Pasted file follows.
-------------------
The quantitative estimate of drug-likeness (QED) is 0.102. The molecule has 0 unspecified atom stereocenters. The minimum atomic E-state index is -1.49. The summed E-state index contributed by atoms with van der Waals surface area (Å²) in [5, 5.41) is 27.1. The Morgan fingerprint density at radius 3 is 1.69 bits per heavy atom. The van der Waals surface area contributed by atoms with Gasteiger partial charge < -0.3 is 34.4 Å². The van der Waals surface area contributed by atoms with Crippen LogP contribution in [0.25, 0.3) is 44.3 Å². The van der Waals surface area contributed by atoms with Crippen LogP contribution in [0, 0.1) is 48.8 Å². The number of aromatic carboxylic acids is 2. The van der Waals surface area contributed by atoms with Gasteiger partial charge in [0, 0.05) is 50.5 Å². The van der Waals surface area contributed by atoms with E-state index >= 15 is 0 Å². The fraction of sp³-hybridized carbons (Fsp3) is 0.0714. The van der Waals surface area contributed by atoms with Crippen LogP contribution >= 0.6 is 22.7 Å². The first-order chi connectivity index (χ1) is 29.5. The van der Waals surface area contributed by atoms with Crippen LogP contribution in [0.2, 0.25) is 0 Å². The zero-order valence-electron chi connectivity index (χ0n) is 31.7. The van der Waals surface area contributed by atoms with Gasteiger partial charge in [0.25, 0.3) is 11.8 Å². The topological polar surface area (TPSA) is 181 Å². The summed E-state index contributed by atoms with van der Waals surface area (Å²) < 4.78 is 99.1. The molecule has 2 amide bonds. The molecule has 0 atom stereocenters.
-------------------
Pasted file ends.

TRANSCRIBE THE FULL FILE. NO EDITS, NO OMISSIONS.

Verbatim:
The quantitative estimate of drug-likeness (QED) is 0.102. The molecule has 0 unspecified atom stereocenters. The minimum atomic E-state index is -1.49. The summed E-state index contributed by atoms with van der Waals surface area (Å²) in [5, 5.41) is 27.1. The Morgan fingerprint density at radius 3 is 1.69 bits per heavy atom. The van der Waals surface area contributed by atoms with Gasteiger partial charge < -0.3 is 34.4 Å². The van der Waals surface area contributed by atoms with Crippen LogP contribution in [0.25, 0.3) is 44.3 Å². The van der Waals surface area contributed by atoms with Crippen LogP contribution in [0, 0.1) is 48.8 Å². The number of aromatic carboxylic acids is 2. The van der Waals surface area contributed by atoms with Gasteiger partial charge in [0, 0.05) is 50.5 Å². The van der Waals surface area contributed by atoms with E-state index >= 15 is 0 Å². The fraction of sp³-hybridized carbons (Fsp3) is 0.0714. The van der Waals surface area contributed by atoms with Crippen LogP contribution >= 0.6 is 22.7 Å². The first-order chi connectivity index (χ1) is 29.5. The van der Waals surface area contributed by atoms with Crippen LogP contribution in [0.2, 0.25) is 0 Å². The zero-order valence-electron chi connectivity index (χ0n) is 31.7. The van der Waals surface area contributed by atoms with Gasteiger partial charge in [0.25, 0.3) is 11.8 Å². The topological polar surface area (TPSA) is 181 Å². The summed E-state index contributed by atoms with van der Waals surface area (Å²) < 4.78 is 99.1. The molecule has 2 amide bonds. The molecule has 0 atom stereocenters.